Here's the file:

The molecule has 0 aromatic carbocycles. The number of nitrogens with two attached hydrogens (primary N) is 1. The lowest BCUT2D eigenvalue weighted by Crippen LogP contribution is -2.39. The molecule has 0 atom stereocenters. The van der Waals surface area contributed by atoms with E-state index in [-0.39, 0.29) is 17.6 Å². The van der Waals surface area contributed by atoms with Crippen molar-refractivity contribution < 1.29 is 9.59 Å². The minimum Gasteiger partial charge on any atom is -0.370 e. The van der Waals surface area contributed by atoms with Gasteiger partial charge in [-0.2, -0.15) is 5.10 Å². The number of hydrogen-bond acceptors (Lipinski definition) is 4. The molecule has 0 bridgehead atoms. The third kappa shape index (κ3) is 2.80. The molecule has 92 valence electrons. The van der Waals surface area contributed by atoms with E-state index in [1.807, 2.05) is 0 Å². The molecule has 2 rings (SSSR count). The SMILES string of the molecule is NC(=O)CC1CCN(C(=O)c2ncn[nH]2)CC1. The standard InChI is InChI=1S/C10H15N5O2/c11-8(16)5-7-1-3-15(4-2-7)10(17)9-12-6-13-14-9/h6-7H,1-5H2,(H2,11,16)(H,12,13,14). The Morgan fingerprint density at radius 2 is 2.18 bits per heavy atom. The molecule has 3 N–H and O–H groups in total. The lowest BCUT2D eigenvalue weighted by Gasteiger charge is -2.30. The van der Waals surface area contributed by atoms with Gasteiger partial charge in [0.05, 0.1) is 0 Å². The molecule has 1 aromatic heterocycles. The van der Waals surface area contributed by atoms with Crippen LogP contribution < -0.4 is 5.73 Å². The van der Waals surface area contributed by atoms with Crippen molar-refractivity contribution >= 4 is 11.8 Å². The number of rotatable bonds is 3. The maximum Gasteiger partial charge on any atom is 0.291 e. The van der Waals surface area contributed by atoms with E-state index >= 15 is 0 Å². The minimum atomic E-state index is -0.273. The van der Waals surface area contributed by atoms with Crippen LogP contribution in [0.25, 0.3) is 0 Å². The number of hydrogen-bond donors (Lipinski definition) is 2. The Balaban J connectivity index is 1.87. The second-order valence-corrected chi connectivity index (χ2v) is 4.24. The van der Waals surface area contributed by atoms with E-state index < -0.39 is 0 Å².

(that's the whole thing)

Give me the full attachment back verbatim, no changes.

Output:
The molecule has 0 aromatic carbocycles. The number of nitrogens with two attached hydrogens (primary N) is 1. The lowest BCUT2D eigenvalue weighted by Crippen LogP contribution is -2.39. The molecule has 0 atom stereocenters. The van der Waals surface area contributed by atoms with E-state index in [-0.39, 0.29) is 17.6 Å². The van der Waals surface area contributed by atoms with Crippen molar-refractivity contribution < 1.29 is 9.59 Å². The minimum Gasteiger partial charge on any atom is -0.370 e. The van der Waals surface area contributed by atoms with Gasteiger partial charge in [-0.2, -0.15) is 5.10 Å². The number of hydrogen-bond acceptors (Lipinski definition) is 4. The molecule has 0 bridgehead atoms. The third kappa shape index (κ3) is 2.80. The molecule has 92 valence electrons. The van der Waals surface area contributed by atoms with E-state index in [1.807, 2.05) is 0 Å². The molecule has 2 rings (SSSR count). The SMILES string of the molecule is NC(=O)CC1CCN(C(=O)c2ncn[nH]2)CC1. The standard InChI is InChI=1S/C10H15N5O2/c11-8(16)5-7-1-3-15(4-2-7)10(17)9-12-6-13-14-9/h6-7H,1-5H2,(H2,11,16)(H,12,13,14). The Morgan fingerprint density at radius 2 is 2.18 bits per heavy atom. The molecule has 3 N–H and O–H groups in total. The lowest BCUT2D eigenvalue weighted by Gasteiger charge is -2.30. The van der Waals surface area contributed by atoms with Gasteiger partial charge in [0.05, 0.1) is 0 Å². The molecule has 1 aromatic heterocycles. The van der Waals surface area contributed by atoms with Crippen LogP contribution < -0.4 is 5.73 Å². The van der Waals surface area contributed by atoms with Crippen molar-refractivity contribution >= 4 is 11.8 Å². The number of rotatable bonds is 3. The maximum Gasteiger partial charge on any atom is 0.291 e. The van der Waals surface area contributed by atoms with E-state index >= 15 is 0 Å². The minimum atomic E-state index is -0.273. The van der Waals surface area contributed by atoms with Crippen LogP contribution in [0.25, 0.3) is 0 Å². The number of hydrogen-bond donors (Lipinski definition) is 2. The Balaban J connectivity index is 1.87. The second-order valence-corrected chi connectivity index (χ2v) is 4.24. The van der Waals surface area contributed by atoms with E-state index < -0.39 is 0 Å².